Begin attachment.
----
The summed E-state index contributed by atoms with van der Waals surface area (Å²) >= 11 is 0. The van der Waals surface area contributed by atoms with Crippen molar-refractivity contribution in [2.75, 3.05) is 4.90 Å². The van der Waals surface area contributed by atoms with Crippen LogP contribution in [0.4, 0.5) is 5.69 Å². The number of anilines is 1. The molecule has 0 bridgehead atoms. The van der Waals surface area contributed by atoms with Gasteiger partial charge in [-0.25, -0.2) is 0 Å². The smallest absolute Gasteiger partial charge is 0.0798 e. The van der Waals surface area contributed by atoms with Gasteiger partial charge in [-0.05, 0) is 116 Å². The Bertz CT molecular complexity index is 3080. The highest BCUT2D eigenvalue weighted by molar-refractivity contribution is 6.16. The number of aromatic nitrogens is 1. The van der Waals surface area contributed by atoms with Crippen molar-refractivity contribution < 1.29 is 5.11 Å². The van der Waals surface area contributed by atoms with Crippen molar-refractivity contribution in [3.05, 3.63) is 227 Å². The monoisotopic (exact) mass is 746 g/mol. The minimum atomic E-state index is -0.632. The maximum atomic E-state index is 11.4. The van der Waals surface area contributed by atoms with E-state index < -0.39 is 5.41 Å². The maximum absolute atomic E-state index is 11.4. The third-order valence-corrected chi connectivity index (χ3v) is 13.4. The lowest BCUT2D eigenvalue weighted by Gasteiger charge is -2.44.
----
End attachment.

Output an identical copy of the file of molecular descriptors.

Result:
The summed E-state index contributed by atoms with van der Waals surface area (Å²) >= 11 is 0. The van der Waals surface area contributed by atoms with Crippen molar-refractivity contribution in [2.75, 3.05) is 4.90 Å². The van der Waals surface area contributed by atoms with Crippen LogP contribution in [0.4, 0.5) is 5.69 Å². The number of anilines is 1. The molecule has 0 bridgehead atoms. The van der Waals surface area contributed by atoms with Gasteiger partial charge in [-0.25, -0.2) is 0 Å². The smallest absolute Gasteiger partial charge is 0.0798 e. The van der Waals surface area contributed by atoms with Gasteiger partial charge in [-0.05, 0) is 116 Å². The Bertz CT molecular complexity index is 3080. The highest BCUT2D eigenvalue weighted by molar-refractivity contribution is 6.16. The number of aromatic nitrogens is 1. The van der Waals surface area contributed by atoms with Crippen molar-refractivity contribution < 1.29 is 5.11 Å². The van der Waals surface area contributed by atoms with Crippen molar-refractivity contribution in [3.05, 3.63) is 227 Å². The monoisotopic (exact) mass is 746 g/mol. The minimum atomic E-state index is -0.632. The maximum atomic E-state index is 11.4. The van der Waals surface area contributed by atoms with E-state index < -0.39 is 5.41 Å². The maximum absolute atomic E-state index is 11.4. The third-order valence-corrected chi connectivity index (χ3v) is 13.4. The lowest BCUT2D eigenvalue weighted by Gasteiger charge is -2.44.